Increasing number of private start-ups entering satellite, rocket market
With more private firms and investors entering the commercial aerospace industry in China over the past three years, the sector, which is currently focused on satellites and rockets, is set to realize enormous value in the near future, industry analysts told the Global Times on Wednesday.
In 2014, the State Council, China's cabinet, formally announced it would allow private companies to research, manufacture and launch as well as operate commercial satellites, which prompted a batch of Chinese entrepreneurs to excitedly pitch some ideas in the industry.
One of those included Yang Feng, CEO of satellite-maker Spacety, which is based in Changsha, capital of Central China's Hunan Province.
Founded in 2016, Spacety has had four of its miniature satellites - designed mainly for scientific research - launched into space so far.
"Most customers of Spacety's satellites are universities and research institutes, plus we have also cooperated with some commercial firms," Yang told the Global Times on Wednesday.
Spacety also plans to have 15 more miniature satellites sent into space this year, which, if done successfully, will further promote the mass production of commercial satellites, said Yang.
The number of China's orbital launches has been on the increase since 2010, bringing the total number of satellites launched from the country in the past 50 years to about 190, while private firms have unveiled plans to launch more than 20 satellites in each of the next two years, the Financial Times reported in November 2017.
On top of the entry restriction ease, the government proposed in 2015 the strategy of integrating civilian and military cooperation in technology to promote the country's space programs, which has further resulted in the rapid development of China's private space sector.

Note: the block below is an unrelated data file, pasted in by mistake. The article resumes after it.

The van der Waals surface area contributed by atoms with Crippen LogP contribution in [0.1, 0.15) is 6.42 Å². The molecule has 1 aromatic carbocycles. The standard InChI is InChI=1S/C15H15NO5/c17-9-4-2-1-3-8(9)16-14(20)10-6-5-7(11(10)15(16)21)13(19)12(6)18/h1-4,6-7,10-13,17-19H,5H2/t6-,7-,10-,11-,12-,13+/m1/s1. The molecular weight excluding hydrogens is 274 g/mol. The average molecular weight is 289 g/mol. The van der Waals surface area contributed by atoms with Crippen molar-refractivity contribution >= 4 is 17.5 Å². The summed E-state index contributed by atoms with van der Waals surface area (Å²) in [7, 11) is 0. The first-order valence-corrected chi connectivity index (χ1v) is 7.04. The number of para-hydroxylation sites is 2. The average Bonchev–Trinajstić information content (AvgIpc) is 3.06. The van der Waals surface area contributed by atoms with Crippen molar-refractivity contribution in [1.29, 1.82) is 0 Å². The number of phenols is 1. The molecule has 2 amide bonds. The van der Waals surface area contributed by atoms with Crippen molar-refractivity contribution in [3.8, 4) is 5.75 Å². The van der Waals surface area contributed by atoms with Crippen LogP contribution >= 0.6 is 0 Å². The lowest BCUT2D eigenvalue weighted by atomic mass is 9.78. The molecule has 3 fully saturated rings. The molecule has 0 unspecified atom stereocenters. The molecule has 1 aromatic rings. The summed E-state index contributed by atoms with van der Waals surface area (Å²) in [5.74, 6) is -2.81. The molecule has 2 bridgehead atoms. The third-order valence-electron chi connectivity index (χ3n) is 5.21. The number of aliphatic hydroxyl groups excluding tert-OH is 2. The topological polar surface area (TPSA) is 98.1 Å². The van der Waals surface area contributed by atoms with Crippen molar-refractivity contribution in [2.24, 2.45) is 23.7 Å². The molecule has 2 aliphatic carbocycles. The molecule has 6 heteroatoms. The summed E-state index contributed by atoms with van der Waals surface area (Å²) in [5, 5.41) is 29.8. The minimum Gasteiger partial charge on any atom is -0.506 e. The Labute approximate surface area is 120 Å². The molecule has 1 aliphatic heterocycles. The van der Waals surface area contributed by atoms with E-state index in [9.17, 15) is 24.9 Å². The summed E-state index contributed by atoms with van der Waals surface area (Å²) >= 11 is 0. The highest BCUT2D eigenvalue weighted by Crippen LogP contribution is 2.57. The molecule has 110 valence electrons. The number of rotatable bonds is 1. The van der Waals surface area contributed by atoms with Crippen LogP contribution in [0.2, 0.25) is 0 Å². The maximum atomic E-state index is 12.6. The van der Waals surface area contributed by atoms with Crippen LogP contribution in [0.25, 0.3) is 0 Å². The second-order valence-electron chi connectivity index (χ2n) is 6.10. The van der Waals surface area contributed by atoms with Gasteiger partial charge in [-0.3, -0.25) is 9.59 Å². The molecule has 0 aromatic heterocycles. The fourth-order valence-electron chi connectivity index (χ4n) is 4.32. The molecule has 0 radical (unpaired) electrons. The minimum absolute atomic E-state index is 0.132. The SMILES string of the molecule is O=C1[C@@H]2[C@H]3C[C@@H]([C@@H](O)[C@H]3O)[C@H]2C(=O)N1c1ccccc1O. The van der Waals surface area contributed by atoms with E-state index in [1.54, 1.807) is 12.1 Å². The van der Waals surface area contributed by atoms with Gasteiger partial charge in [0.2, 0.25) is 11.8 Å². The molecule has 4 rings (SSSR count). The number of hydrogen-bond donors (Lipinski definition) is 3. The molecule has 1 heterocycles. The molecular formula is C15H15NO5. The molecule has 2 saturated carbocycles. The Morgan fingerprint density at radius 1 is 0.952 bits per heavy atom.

"Taking advantage of the country's opening-up in the aerospace sector, which used to be dominated by State-owned enterprises [SOEs], more private firms have the demand to explore space," Yang said.
For example, a cloud services firm might want to realize data-saving in the space sector, which Spacety can help customize and help launch the business into space, Yang noted.
"A new generation of macro satellites or cube satellites [CubeSats] has seen rising numbers and popularity over recent years, since they can be designed and made in a relatively short period of time at lower costs compared with those big ones usually made by the SOEs," said Lan Tianyi, founder of Beijing-based Ultimate Blue Nebula Co, a space industry consultancy.
CubeSat is a type of miniaturized satellite for space research that is usually made up of multiples of 10x10x10 cubic centimeter units with a mass of no more than 1.4 kilograms per unit. Hundreds of this type of satellite have been deployed into low-Earth orbit and the number is increasing sharply.
"It's hard for these small satellites [those with a mass less than 500 kilograms] to find an exclusive launch vehicle to be sent into space with, since the traditional launch vehicle is much larger," Lan explained, noting the small satellites often have to "carpool" with bigger satellites to act as the secondary payload of a launch mission.
"Although it costs less for the miniature satellites to be carried on the larger launch vehicles, they have to follow the orbit of the big ones instead of going wherever they want to go," Lan told the Global Times Wednesday.
Against this backdrop, private space companies that can make small rockets and provide exclusive launch services have also emerged, including Beijing-based start-up One Space Technology Co.
Targeting the small launch rocket market, One Space has secured financing worth 500 million yuan (.52 million) so far since its establishment in August 2015, domestic news site tech.qq.com reported in January.